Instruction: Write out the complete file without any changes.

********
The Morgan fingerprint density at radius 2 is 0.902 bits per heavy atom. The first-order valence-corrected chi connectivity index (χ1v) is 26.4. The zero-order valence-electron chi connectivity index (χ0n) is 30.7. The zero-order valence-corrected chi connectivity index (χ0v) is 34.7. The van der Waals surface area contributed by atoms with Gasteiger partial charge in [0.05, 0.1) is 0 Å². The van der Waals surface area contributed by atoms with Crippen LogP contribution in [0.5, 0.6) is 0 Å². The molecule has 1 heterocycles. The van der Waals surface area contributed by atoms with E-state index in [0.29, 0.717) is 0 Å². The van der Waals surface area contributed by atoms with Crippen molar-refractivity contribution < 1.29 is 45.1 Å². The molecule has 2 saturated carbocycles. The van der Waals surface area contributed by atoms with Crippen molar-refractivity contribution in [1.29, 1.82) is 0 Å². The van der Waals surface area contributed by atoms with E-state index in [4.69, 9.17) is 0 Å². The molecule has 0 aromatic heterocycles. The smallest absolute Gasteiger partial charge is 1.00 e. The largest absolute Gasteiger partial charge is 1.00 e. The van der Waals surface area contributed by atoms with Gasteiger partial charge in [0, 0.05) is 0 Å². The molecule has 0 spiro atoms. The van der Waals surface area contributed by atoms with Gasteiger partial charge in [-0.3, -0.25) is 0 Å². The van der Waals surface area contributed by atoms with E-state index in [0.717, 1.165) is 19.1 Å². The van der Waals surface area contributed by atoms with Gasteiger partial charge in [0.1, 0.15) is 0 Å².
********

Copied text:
The Morgan fingerprint density at radius 2 is 0.902 bits per heavy atom. The first-order valence-corrected chi connectivity index (χ1v) is 26.4. The zero-order valence-electron chi connectivity index (χ0n) is 30.7. The zero-order valence-corrected chi connectivity index (χ0v) is 34.7. The van der Waals surface area contributed by atoms with Gasteiger partial charge in [0.05, 0.1) is 0 Å². The van der Waals surface area contributed by atoms with Crippen LogP contribution in [0.5, 0.6) is 0 Å². The molecule has 1 heterocycles. The van der Waals surface area contributed by atoms with E-state index in [0.29, 0.717) is 0 Å². The van der Waals surface area contributed by atoms with Crippen molar-refractivity contribution < 1.29 is 45.1 Å². The molecule has 2 saturated carbocycles. The van der Waals surface area contributed by atoms with Crippen molar-refractivity contribution in [1.29, 1.82) is 0 Å². The van der Waals surface area contributed by atoms with E-state index in [4.69, 9.17) is 0 Å². The molecule has 0 aromatic heterocycles. The smallest absolute Gasteiger partial charge is 1.00 e. The largest absolute Gasteiger partial charge is 1.00 e. The van der Waals surface area contributed by atoms with Gasteiger partial charge in [0, 0.05) is 0 Å². The molecule has 0 spiro atoms. The van der Waals surface area contributed by atoms with Gasteiger partial charge in [-0.3, -0.25) is 0 Å². The van der Waals surface area contributed by atoms with E-state index in [0.717, 1.165) is 19.1 Å². The van der Waals surface area contributed by atoms with Gasteiger partial charge in [0.1, 0.15) is 0 Å².